In 2018, the Bologna-based cultural association Hamelin published a monograph on my work, part of their Oblò series. One of the contributors was my friend and colleague Sophie Blackall, who wrote one of the funniest and loveliest things anyone has ever written about me (she has probably regretted it since). The book, of course, is in Italian, including Sophie’s piece. With Sophie’s permission, I’ve decided to share it here in its original English.
In the early days of sharing a studio, Sergio held out his fist. Neither of us is a natural fist bumper, so I was momentarily confused. Instead he dropped a whole walnut into my hand.
Tak! he said.
This is Sergio in a nutshell: surprising, unconventional, funny, endearing, generous and drawn to small, lumpy things.
Our studio is in an old textile factory in an industrial neighborhood of Brooklyn, flanked by a festering canal. There are four of us in the large, sunny room. Sergio’s corner is bright under skylights which sometimes drip when it rains. On those days his corner is shrouded in plastic sheeting, like an old house whose occupants have left for the season.
On sunny days his shelves reveal a collection of treasures given to him by friends, found on the street or bought on eBay. There is a row of unpainted wooden birds in varying sizes. Ducks, chicks, swans, sparrows. There is carved bear whose head opens to reveal an inkwell. Sweet, sad, orphaned stuffed toys huddle together in a corner. On the walls are a collection of vintage postcards of The Mystery Spot, (a gravity defying Californian roadside attraction), a Saul Steinberg print, an Arnold Lobel drawing and a photograph of Sergio, his daughter, Viola and Maurice Sendak.
There are piles of books and piles of papers and piles of drawings, all of which might slide, at any moment, to the floor. (My own space is FAR messier, so I am in no position to judge.) On his desk are medical specimen jars filled with suspicious liquid, actually diluted watercolor paint. There are mugs of pencils and brushes, bottles of india ink and a scattering of discarded nibs. Sergio himself was once described (by an enamored librarian), as dressing like an unmade bed. But the drawings made in this rumpled space are meticulously neat. His pen and ink lines are as fine as any I’ve ever seen. He works on several illustrations simultaneously, balancing them precariously on every available surface, but it has never ended in disaster, (except for that one time with the spilled ink, the only evidence of which is a few tiny black splatters on the far wall…) He paints swiftly, with enviable confidence, seemingly without hesitation and the stack of finished pages towers impressively. The paper, gently buckled from watercolor washes, looks like mediaeval parchment.
Sergio is not plagued with indecision in his work the way the rest of us are, because he is painting a well-defined world. Each book stands on its own, but the characters populate a similar landscape. His illustrations are instantly recognizable for their candy colored mesas and buttes and chalky cliffs. Their pink billowing clouds, stick-like trees and faceted rocks. Their unearthly plants. The perfect geometric tiled floors of their empty rooms.
You can imagine the characters from his many books might bump into each other along one of his pebble strewn paths, or find one another peering into a pastel gorge. They might all converge upon a rustic hillside tavern for soup; a party of two mice, a duck, a rabbit, an assortment of melancholy birds, a fox, a weasel, a mole and his grandmother. Not to mention sea monsters, furry snakes, one-eyed fish and the fellow I think is Sergio’s alter-ego, a dear, small pink person, with an elongated piglet’s snout, sticky-out ears, droopy limbs and a rubbery tail.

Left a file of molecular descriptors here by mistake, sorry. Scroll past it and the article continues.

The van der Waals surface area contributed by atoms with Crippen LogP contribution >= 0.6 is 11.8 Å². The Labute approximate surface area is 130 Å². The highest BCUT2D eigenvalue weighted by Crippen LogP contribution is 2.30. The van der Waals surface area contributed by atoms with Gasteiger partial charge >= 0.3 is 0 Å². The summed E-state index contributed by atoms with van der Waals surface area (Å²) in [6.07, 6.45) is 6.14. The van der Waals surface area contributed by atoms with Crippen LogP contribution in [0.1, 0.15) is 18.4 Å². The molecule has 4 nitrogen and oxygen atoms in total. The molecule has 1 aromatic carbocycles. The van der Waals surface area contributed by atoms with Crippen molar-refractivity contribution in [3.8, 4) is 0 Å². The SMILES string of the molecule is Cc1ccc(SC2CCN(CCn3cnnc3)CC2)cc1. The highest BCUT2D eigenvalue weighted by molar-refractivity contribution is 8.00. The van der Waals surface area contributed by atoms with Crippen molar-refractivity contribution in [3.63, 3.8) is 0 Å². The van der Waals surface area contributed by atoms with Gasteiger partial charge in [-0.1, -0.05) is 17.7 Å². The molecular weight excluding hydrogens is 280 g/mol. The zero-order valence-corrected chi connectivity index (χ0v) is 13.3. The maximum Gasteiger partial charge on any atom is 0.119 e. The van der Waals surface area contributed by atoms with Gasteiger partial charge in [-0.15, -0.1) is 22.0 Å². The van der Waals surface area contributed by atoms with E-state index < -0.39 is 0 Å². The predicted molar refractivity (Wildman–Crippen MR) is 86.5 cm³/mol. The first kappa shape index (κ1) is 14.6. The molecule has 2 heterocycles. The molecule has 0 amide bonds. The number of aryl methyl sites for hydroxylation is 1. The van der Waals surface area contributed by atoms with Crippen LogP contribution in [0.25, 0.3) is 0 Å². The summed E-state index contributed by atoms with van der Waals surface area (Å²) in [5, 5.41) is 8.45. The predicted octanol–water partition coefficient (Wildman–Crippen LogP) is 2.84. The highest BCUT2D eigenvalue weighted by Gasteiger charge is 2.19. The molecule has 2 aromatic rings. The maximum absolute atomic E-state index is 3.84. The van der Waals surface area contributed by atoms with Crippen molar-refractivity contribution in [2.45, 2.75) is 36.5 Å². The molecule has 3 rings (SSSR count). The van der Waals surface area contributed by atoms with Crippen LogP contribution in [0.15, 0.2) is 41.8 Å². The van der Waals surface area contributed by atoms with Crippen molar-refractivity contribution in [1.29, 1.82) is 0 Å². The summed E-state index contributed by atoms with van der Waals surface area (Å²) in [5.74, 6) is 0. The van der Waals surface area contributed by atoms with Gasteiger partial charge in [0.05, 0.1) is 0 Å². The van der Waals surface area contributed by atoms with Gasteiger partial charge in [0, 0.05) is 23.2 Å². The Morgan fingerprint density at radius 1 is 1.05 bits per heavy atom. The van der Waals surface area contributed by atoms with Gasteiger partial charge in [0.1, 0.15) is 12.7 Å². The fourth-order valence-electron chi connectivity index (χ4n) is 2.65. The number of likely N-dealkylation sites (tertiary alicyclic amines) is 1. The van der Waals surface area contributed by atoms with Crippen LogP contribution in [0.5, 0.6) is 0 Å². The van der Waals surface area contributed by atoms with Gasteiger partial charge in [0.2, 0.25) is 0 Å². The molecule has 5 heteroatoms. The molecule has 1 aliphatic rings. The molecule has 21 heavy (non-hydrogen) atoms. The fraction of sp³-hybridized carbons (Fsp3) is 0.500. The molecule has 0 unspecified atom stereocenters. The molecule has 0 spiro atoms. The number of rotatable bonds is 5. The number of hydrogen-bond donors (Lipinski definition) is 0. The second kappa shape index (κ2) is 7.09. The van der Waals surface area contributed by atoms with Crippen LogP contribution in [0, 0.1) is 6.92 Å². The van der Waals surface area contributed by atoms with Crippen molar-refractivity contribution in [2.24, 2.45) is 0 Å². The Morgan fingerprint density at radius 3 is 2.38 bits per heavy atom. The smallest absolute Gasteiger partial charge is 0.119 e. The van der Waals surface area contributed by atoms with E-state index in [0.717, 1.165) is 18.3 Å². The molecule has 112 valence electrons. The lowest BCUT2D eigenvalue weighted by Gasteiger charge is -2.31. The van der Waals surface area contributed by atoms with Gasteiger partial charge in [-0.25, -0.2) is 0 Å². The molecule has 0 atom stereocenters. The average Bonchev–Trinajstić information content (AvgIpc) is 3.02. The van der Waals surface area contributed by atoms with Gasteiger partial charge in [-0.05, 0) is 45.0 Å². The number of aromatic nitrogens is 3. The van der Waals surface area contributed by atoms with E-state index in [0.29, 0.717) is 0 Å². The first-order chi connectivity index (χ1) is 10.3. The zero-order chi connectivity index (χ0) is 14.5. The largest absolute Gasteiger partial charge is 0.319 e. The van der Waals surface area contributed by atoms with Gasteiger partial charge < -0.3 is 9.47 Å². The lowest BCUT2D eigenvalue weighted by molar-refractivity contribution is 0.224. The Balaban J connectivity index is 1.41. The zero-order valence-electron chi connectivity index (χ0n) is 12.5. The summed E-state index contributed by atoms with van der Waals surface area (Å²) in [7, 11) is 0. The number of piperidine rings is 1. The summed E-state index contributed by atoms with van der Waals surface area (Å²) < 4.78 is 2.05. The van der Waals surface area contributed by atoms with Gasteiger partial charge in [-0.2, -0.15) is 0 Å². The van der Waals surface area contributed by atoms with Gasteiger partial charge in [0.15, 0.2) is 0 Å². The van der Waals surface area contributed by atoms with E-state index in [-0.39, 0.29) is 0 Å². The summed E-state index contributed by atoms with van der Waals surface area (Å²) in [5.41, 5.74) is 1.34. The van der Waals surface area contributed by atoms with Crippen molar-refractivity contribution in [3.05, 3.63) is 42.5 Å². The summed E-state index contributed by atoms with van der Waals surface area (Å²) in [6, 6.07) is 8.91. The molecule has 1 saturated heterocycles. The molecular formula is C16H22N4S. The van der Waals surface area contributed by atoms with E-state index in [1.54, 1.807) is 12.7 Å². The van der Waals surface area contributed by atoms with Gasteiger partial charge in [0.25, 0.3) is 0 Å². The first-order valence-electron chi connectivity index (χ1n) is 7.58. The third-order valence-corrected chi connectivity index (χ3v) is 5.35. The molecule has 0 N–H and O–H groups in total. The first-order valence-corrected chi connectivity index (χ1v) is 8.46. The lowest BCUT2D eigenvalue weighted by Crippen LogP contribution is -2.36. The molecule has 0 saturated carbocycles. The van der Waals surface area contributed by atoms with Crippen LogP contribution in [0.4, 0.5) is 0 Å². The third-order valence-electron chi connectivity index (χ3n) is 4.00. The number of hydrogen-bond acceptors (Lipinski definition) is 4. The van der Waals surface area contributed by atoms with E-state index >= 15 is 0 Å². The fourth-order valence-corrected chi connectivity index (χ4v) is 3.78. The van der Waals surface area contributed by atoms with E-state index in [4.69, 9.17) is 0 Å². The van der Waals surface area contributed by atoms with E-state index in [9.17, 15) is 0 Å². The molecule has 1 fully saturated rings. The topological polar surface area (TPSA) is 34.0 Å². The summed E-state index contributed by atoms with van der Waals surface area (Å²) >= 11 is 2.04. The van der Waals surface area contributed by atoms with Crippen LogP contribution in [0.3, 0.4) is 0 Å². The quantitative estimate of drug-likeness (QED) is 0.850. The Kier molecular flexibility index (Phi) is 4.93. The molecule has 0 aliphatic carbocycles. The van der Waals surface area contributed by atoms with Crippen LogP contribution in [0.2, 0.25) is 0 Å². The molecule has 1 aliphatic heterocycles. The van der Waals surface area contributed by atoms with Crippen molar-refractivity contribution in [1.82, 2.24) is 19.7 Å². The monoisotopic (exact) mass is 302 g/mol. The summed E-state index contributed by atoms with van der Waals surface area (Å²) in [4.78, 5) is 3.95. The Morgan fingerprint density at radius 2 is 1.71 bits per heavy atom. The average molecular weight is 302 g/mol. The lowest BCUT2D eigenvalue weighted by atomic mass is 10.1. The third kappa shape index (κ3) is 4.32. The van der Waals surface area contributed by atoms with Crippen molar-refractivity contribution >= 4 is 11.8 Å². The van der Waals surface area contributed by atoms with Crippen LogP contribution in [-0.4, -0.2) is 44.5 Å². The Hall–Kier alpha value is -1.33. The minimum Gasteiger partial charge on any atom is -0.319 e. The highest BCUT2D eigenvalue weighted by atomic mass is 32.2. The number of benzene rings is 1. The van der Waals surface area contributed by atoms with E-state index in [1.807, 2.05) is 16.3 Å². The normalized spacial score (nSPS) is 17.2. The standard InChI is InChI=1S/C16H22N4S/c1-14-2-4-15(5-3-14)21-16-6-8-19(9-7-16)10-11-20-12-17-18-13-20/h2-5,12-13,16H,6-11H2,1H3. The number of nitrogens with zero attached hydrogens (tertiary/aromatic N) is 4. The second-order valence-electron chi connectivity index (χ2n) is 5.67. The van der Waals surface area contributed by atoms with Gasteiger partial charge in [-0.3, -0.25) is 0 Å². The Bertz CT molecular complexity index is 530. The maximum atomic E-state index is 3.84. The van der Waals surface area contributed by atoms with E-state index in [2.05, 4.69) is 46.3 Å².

Speaking of soup, we eat lunch together almost every day in the studio. Recently Sergio carried a large bowl to the table, filled to the brim with soup. It was thick and hearty (literally). He dipped his spoon to retrieve a small round lump.
“You know what this soup is called?” he said, gleefully. “Belly button soup!”
The meat in the soup was sliced chicken hearts. Each slice did indeed resemble a navel, and we, the more squeamish at the table, shuddered. Sergio has an affinity for the grotesque, but somehow he makes it adorable. His books are filled with indescribable lumpy, hairy, fleshy, tumorous, protuberances. They grow from alien plants or roll around under tables. They are unsettling and hilarious and beautiful and repulsive. Sergio never draws human beings, but I think these disembodied lumps are as close as he gets. It is as though he is acknowledging our very worst bits, the most embarrassing parts of our bodies. But he treats them with fondness, putting them on display — albeit lurking in corners, or poking out from under a rug.
Children’s books have become awfully sanitized in recent years. We are afraid of offending parents or librarians, school teachers or book sellers. We are not really worried about children. We know children are unlikely to be offended by the things objected to by the gatekeepers. Sergio’s books are stubbornly and wonderfully unsanitized, and adored by children and the best grownups. He has made his own world and he makes his own rules. Occasionally a concerned publisher might ask him to put a lifejacket on a duck, or clean up some shards of broken glass in case an illustrated chick might cut his illustrated foot, but they usually, wisely concede the point.
Sergio Ruzzier’s stories take place in a dreamy world which is timeless — familiar and comforting but with hints of uncertainty. Beyond that buxom hill might lurk a ravine. His protagonists, in whatever form they take, are small children; like newly hatched birds, they are vulnerable, demanding, contrary, funny, melancholy and incredibly endearing.
But whatever small trials they endure, we know they will come safely home to soup.
With floating belly buttons.